Isn't that a fun word? I love saying it.
We had beef bulgogi at the food and wine festival at Disney World a few weeks ago- I've been writing this post for over a week now, it's actually kind of embarrassing I can't get it done. But you know why? Inserting photos into blogger is a huge pain in the... you know. And the F&W post will have upwards of 30 photos. It's a daunting task.
I'm also lazy and have attention span issues lately. But that's neither here nor there. Also? I opened an etsy shop. Making things for my etsy shop takes up a lot of my time- but it's super fun so I usually don't care that I completely miss lunchtime and forget about making dinner until 9pm (which then means that we have cereal or sandwiches for dinner- until I got smart and made a huge batch of pulled pork and homemade grinder rolls, allowing dinner to be thrown together in about 10 minutes). Clint may not agree with the funness being worth eating at 10pm, but pulled pork heals all wounds.
Go see my etsy shop! Sorry, end of advertisement.
So let me quickly tell you about this pork bulgogi recipe I made.
It's not authentic, it's Martha Stewart. But inauthentic can still be delicious! (especially when it's Martha Stewart) It was lovely and easy and thinking about eating the leftovers 2 days later was particularly joyful. We served it with sushi rice for a super yum meal.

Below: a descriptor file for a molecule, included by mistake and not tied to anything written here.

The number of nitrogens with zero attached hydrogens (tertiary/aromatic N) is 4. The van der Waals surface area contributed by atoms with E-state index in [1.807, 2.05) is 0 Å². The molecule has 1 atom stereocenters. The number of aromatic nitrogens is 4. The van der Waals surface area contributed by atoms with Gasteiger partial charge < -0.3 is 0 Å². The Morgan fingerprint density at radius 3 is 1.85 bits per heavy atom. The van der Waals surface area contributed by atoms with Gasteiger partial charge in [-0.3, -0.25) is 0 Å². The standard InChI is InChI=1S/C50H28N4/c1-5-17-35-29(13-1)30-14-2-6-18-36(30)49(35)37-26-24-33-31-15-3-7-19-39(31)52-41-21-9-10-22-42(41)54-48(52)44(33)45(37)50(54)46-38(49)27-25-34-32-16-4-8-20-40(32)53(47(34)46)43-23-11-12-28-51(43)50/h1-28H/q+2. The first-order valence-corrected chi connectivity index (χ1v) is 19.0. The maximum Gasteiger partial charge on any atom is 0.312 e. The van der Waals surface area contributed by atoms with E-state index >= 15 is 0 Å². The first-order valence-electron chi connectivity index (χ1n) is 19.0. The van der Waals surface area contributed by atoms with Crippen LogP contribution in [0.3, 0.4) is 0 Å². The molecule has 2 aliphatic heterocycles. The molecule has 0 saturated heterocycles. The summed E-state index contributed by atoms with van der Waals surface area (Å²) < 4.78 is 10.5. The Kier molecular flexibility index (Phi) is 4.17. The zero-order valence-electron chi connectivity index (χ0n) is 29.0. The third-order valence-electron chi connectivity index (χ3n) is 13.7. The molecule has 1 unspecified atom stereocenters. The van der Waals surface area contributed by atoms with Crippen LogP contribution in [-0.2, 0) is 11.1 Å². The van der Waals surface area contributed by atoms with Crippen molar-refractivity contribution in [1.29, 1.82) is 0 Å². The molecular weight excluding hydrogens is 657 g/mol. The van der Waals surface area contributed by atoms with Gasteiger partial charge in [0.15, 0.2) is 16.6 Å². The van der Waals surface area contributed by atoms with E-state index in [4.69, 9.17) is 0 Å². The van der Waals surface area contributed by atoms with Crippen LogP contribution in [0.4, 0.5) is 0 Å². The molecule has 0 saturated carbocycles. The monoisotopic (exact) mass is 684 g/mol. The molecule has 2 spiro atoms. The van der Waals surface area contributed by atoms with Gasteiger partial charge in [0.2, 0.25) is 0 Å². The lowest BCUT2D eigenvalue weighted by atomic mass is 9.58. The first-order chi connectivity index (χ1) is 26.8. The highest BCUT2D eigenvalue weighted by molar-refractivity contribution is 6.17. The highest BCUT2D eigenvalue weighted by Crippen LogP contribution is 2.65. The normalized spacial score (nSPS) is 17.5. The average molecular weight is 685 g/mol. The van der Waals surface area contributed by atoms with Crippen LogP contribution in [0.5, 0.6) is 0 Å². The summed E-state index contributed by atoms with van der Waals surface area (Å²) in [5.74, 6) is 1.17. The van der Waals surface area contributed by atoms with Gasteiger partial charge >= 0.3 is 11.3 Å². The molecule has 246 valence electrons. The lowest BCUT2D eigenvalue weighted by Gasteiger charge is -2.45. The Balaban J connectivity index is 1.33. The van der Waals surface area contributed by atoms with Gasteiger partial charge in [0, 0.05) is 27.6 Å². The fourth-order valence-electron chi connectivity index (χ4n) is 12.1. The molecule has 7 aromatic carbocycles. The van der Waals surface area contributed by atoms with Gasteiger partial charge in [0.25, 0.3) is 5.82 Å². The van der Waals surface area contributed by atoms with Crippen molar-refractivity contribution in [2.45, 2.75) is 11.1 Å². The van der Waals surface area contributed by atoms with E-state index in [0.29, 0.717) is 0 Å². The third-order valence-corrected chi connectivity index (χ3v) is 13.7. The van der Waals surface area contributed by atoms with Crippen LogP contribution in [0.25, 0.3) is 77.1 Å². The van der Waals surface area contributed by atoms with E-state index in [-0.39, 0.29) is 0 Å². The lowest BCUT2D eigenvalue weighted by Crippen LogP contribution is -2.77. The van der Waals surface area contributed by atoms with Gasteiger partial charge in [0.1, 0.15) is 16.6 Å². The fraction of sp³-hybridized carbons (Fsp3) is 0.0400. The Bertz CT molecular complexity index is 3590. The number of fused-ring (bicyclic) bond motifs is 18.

Recipe from Martha Stewart
4 garlic cloves, minced
1/4 cup soy sauce
1T sesame oil
2t crushed red pepper (I used 2t sriracha, use 1t if you don't want it really spicy)
2t ginger, freshly grated (I used ground ginger, I was lazy)
1/4t ground pepper
1lb pork tenderloin, very thinly sliced crosswise
1 onion, cut into 12 wedges
1 red bell pepper, cut into strips (my addition)
Toasted sesame seeds (optional)
In a shallow pan, assemble the marinade: whisk together the garlic, soy sauce, sugar, sesame oil, crushed red pepper/sriracha, ginger and pepper. Slice the pork very thinly across, and add to the marinade. Stir around to coat, cover with plastic wrap and marinate for 10-15 minutes (I left it on the counter to marinate).
Spray a large pan with cooking spray and heat over medium-high heat. Add the onion, pepper and pork with marinade (in 2 batches if necessary), and stir fry until pork is cooked through, about 5 minutes. If cooking in batches, place on a plate while cooking the next batch, and when everything's done, add back the already-cooked back to warm back up. Serve over rice and sprinkle with toasted sesame seeds.
This was such an easy dish, and is very flavorful. I cut corners by using ground ginger instead of fresh, but really, it was still great. 2t of sriracha makes it my ideal degree of hot- hot so you notice and after several bites you need some water, but not burn-your-mouth-immediately hot. Of course, we all have different preferences for spiciness, and Clint didn't think this was hot at all. The marinade makes a nice salty, sweet glaze. I plan to make this again.